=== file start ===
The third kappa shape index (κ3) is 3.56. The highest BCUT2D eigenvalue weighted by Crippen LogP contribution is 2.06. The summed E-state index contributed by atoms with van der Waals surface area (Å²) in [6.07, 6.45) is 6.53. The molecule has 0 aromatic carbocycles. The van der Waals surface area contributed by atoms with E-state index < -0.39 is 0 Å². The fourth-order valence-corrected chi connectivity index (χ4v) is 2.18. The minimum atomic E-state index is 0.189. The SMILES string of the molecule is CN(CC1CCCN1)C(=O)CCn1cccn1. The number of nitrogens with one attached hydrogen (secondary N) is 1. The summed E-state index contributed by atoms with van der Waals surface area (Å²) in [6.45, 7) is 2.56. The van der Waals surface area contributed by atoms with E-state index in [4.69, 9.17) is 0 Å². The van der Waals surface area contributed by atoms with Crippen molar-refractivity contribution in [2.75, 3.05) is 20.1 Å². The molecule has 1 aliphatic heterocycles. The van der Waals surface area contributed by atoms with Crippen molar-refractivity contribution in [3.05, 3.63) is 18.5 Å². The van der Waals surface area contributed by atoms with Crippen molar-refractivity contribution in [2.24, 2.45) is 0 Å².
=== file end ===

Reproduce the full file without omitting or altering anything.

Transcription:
The third kappa shape index (κ3) is 3.56. The highest BCUT2D eigenvalue weighted by Crippen LogP contribution is 2.06. The summed E-state index contributed by atoms with van der Waals surface area (Å²) in [6.07, 6.45) is 6.53. The molecule has 0 aromatic carbocycles. The van der Waals surface area contributed by atoms with E-state index < -0.39 is 0 Å². The fourth-order valence-corrected chi connectivity index (χ4v) is 2.18. The minimum atomic E-state index is 0.189. The SMILES string of the molecule is CN(CC1CCCN1)C(=O)CCn1cccn1. The number of nitrogens with one attached hydrogen (secondary N) is 1. The summed E-state index contributed by atoms with van der Waals surface area (Å²) in [6.45, 7) is 2.56. The van der Waals surface area contributed by atoms with E-state index in [4.69, 9.17) is 0 Å². The van der Waals surface area contributed by atoms with Crippen molar-refractivity contribution in [2.75, 3.05) is 20.1 Å². The molecule has 1 aliphatic heterocycles. The van der Waals surface area contributed by atoms with Crippen molar-refractivity contribution in [3.05, 3.63) is 18.5 Å². The van der Waals surface area contributed by atoms with Crippen molar-refractivity contribution in [2.24, 2.45) is 0 Å².